scarlett johansson, joseph gordon-levitt, don jonTIFF

Scarlett Johansson definitely has the "sexy woman with an edge" role down pat. In Joseph Gordon-Levitt's "Don Jon," Johansson is certainly sexy (OK, fine, it just comes naturally to her), but this time she's a Jersey girl, born and bred. Her high kicks as Black Widow in "The Avengers" have been replaced with high heels, and she's a joy to watch.

In "Don Jon," Johansson plays Barbara, a woman Gordon-Levitt's character Don ranks "a 10." She knows what she wants: an educated man with a good job who can provide for her. Oh, and he also can't watch porn. That's the Golden Rule.

Moviefone Canada spoke with Johansson at the Toronto International Film Festival about porn, what Tony Danza was like on set, and her aspirations to be a director (yep, that's happening!).

Moviefone: Did you like accessing your inner Jersey girl for this movie?
Scarlett Johansson: Yes! I loved this character. She has a lot of conviction and she's guilty of the habit that I'm guilty of: just wanting your partner to fit into this box that you've constructed. [Laughs] It's easier that way -- "Why can't you just reach the potential I see in you? Why can't you be more like me?" It's only through experience that you realize, OK, this compromise and these differences will cause us to grow together.

She's familiar to me in that way, and I just played her with as much conviction as she's got, and I hope that comes across.

Did you come to any conclusions about porn? What do you think couples will talk about when they leave the theatre?
Funnily enough, Joe [Gordon-Levitt] and I never talked about porn. We talked more about relationships, but porn ... I don't care. It is what it is. I guess you can over-consume, like any other addiction. I believe everything in moderation. I certainly don't judge anyone for whatever floats their boat. There are healthy ways to enjoy pornography -- couples, alone, whatever. The larger conversation we were having was really about expectations, and how easily we're able to accept each other's differences, and how men and women objectify one another and how that affects our intimate relationships.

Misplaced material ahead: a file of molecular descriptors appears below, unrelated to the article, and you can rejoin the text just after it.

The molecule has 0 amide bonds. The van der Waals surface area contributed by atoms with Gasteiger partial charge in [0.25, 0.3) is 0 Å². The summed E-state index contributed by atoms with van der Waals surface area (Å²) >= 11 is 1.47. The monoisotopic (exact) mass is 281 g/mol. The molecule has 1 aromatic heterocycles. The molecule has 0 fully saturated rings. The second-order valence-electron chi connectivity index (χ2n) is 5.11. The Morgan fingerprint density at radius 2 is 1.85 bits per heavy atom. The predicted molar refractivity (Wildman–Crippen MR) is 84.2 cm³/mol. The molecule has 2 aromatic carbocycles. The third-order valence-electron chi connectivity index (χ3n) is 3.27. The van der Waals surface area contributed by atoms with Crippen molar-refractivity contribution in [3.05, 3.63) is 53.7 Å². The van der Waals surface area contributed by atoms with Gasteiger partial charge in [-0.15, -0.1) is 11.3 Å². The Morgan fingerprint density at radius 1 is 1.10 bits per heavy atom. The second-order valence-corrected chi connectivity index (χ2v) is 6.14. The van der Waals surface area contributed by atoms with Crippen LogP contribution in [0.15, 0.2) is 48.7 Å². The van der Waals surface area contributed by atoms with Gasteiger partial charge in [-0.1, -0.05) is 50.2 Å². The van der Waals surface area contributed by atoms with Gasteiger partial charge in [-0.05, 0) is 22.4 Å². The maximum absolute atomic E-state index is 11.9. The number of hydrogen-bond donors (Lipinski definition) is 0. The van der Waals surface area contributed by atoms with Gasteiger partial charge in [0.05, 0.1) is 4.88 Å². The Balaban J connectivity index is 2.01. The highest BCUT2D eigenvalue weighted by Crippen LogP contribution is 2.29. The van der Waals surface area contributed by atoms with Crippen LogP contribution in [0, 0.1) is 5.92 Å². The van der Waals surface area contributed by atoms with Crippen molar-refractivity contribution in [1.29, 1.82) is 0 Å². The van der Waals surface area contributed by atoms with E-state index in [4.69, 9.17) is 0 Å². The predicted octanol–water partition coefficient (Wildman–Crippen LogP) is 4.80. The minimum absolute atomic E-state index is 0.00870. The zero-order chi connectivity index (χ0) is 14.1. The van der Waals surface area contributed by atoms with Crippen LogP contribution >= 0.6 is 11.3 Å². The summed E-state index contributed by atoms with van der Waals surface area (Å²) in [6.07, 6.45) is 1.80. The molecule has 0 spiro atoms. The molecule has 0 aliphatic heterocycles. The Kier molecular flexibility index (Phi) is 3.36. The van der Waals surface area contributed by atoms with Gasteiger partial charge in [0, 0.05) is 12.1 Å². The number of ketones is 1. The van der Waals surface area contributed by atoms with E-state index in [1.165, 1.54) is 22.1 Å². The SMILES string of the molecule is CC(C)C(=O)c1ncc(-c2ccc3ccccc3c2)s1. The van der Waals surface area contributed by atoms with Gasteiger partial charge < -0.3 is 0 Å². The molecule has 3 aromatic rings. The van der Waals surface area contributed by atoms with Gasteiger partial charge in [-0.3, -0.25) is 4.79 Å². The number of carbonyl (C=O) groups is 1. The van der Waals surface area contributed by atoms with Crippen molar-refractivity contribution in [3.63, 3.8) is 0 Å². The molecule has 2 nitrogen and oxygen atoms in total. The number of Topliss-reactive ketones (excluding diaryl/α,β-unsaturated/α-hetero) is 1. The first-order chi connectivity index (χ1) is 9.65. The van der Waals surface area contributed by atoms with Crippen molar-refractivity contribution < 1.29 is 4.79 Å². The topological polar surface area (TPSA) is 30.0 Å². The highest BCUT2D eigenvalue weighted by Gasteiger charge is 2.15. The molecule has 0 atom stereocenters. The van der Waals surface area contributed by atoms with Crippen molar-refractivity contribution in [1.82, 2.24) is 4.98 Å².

What did you bring to the character?
She hadn't really been flushed out [when I first read the script]. She really needed to be lifted off the page. I didn't want her to be that annoying girlfriend who's prudish, which she very easily could have been. I think because I do sympathize with her ... she has every good intention, but maybe some of them are self-serving, but she's not a bad person. I think if maybe Jon had just talked to her a little bit more at the beginning, she may have been more open. I wanted the audience to be able to see it from her perspective as well.

She just wants to meet the right guy, and have that fantasy, fairy-tale ending that she feels entitled to. She's a good person and she deserves that ideal American family in her mind.

Can you tell me everything about Tony Danza? He absolutely killed in this movie.
[Laughs] He's so funny and he's such a sweet guy. He slipped so easily into that character. I think all of us ... it was so exciting to come on set and interact in those family scene. We're all coming with such a particular motivation to those scenes; each one of us knows exactly what we want, what we like, what we see. We're very much that family. We're opinionated, we're loud...

[Laughs] Yeah, we're swear-y. There's a respect in the family, too. It's very much that patriarchal environment, but at the same time the women are vocal and loud. It's that Italian Catholic Jersey family.

It was like the Manero family dinner table in "Saturday Night Fever."
I think Joe had that in the back of his mind. [Laughs]

Joe is very young for a first-time director. Does he inspire you to do the same? To get behind the camera?
Yes, he did! I'm actually directing a film next summer, an adaptation of a [Truman] Capote novella called "Summer Crossing." It's something I've been developing forever it seems, but for about six years. Joe has been very inspiring to me -- he's very confident and very fair. He's open to ideas and collaboration.

"Summer Crossing" takes place in 1948, and it follows a 17-year-old girl living in New York -- she's kind of a WASPy girl -- and she falls in love with a Jewish parking lot attendant. It's a film about the social divide, and the loss of innocence. It's a bittersweet love story and a valentine to New York.

For now, you can catch Johansson in "Don Jon," opening in theatres on September 27.

'Don Jon': Joseph Gordon-Levitt & Scarlett Johansson Answer Fan Questions